Can Wisconsin, Illinois & Indiana Think Regionally?
Marquette Law School convenes a conference on Tuesday on ways that Wisconsin, Illinois and Indiana can think regionally regarding economic cooperation.
The conference, Public Attitudes in the Chicago Megacity: Who are we, and what are the possibilities?, will bring government and business leaders to examine public attitudes regarding regional economic cooperation.
Mike Gousha, Distinguished Fellow in Law and Policy at the Marquette Law School, says that this conversation is an important one to have. "What do we want to be? What do we look like? Is there something in this for everyone?," he asks.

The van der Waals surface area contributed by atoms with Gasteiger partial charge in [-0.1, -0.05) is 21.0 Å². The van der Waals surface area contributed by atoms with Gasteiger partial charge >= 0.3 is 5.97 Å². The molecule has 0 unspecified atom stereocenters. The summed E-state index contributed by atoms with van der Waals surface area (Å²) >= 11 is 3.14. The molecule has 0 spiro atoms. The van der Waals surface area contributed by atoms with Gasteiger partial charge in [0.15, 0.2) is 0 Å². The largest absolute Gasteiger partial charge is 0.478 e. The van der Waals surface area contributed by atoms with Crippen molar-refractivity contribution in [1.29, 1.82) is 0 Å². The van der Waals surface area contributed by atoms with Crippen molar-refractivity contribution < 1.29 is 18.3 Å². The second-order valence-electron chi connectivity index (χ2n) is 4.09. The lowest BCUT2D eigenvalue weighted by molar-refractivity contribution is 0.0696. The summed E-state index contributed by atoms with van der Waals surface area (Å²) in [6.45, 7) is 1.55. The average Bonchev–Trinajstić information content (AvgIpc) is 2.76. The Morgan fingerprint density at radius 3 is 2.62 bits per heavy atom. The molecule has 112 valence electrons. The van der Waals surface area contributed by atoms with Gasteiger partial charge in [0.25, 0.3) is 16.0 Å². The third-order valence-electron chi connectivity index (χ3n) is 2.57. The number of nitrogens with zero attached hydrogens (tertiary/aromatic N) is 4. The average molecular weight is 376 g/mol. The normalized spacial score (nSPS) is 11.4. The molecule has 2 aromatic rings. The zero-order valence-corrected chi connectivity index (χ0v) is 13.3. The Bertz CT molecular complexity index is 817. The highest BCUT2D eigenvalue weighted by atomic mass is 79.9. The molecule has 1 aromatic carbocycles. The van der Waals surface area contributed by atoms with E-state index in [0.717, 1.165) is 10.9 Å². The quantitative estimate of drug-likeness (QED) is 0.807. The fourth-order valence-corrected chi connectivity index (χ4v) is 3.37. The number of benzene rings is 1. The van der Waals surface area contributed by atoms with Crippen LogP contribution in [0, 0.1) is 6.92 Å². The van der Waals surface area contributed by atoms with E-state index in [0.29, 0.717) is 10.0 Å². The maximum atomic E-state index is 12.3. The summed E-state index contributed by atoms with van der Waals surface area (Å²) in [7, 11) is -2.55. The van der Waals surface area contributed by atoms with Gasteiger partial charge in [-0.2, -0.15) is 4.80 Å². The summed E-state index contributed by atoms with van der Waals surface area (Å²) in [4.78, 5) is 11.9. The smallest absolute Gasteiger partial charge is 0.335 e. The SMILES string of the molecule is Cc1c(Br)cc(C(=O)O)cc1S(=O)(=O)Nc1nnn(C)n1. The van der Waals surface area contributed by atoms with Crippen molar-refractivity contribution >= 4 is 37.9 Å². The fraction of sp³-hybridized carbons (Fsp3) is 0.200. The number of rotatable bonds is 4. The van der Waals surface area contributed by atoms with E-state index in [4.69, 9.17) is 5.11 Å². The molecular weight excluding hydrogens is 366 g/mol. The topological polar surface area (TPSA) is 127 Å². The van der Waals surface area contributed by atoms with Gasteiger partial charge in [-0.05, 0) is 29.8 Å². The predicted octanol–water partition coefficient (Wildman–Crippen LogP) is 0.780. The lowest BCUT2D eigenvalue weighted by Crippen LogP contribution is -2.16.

Charles Franklin, director of the Marquette Law School Poll, conducted a poll to find out "what does the public think about (regional cooperation). Do we want to compete with one another? Do we want to move companies from one side of the border to the other side? Or, do we see larger regional interests at stake?"
In 2012, the European Organization for Economic Cooperation and Development, or OECD, issued a report on the strengths and weaknesses of the Chicago region. The report found that the the competition of state, city and town governmental units was hindering the region's vitality and development.
"The Chicago region, from Ozaukee Country down through Chicago and into Northwestern Indiana is 11.5 million people. It’s one of the largest regional economies in the world and you know, we’re part of that…,"says Franklin.